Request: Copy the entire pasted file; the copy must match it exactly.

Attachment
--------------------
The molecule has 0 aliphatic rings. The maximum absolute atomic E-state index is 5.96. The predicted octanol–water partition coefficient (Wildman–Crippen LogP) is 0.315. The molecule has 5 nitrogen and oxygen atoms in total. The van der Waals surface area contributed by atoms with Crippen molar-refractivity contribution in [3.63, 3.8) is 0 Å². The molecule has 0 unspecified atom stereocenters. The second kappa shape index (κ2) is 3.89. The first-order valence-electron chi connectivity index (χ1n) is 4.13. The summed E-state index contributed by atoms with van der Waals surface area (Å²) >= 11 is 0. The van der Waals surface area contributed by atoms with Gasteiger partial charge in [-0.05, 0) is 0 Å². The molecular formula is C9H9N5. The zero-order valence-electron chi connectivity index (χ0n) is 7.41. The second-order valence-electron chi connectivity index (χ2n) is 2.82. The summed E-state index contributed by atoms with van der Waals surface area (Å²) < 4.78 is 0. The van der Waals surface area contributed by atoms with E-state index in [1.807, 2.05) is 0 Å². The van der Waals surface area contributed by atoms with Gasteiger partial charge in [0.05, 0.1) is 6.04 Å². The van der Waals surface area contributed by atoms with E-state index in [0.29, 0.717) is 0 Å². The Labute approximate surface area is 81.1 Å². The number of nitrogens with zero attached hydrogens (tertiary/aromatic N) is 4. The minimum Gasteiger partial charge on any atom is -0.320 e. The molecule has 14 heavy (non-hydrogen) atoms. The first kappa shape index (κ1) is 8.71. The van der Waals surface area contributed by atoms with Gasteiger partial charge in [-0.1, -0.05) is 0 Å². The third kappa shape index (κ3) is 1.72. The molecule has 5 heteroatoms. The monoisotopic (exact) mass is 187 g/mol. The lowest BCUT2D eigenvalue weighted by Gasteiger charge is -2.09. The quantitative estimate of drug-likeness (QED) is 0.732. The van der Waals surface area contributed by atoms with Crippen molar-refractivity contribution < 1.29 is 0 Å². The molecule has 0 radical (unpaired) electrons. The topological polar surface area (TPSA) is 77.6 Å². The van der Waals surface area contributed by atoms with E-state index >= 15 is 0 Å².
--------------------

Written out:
The molecule has 0 aliphatic rings. The maximum absolute atomic E-state index is 5.96. The predicted octanol–water partition coefficient (Wildman–Crippen LogP) is 0.315. The molecule has 5 nitrogen and oxygen atoms in total. The van der Waals surface area contributed by atoms with Crippen molar-refractivity contribution in [3.63, 3.8) is 0 Å². The molecule has 0 unspecified atom stereocenters. The second kappa shape index (κ2) is 3.89. The first-order valence-electron chi connectivity index (χ1n) is 4.13. The summed E-state index contributed by atoms with van der Waals surface area (Å²) >= 11 is 0. The van der Waals surface area contributed by atoms with Gasteiger partial charge in [-0.05, 0) is 0 Å². The molecular formula is C9H9N5. The zero-order valence-electron chi connectivity index (χ0n) is 7.41. The second-order valence-electron chi connectivity index (χ2n) is 2.82. The summed E-state index contributed by atoms with van der Waals surface area (Å²) < 4.78 is 0. The van der Waals surface area contributed by atoms with E-state index in [1.807, 2.05) is 0 Å². The van der Waals surface area contributed by atoms with Gasteiger partial charge in [0.05, 0.1) is 6.04 Å². The van der Waals surface area contributed by atoms with E-state index in [0.29, 0.717) is 0 Å². The Labute approximate surface area is 81.1 Å². The number of nitrogens with zero attached hydrogens (tertiary/aromatic N) is 4. The minimum Gasteiger partial charge on any atom is -0.320 e. The molecule has 14 heavy (non-hydrogen) atoms. The first kappa shape index (κ1) is 8.71. The van der Waals surface area contributed by atoms with Gasteiger partial charge in [-0.1, -0.05) is 0 Å². The third kappa shape index (κ3) is 1.72. The molecule has 5 heteroatoms. The monoisotopic (exact) mass is 187 g/mol. The lowest BCUT2D eigenvalue weighted by Gasteiger charge is -2.09. The quantitative estimate of drug-likeness (QED) is 0.732. The van der Waals surface area contributed by atoms with Crippen molar-refractivity contribution < 1.29 is 0 Å². The molecule has 0 radical (unpaired) electrons. The topological polar surface area (TPSA) is 77.6 Å². The van der Waals surface area contributed by atoms with E-state index >= 15 is 0 Å².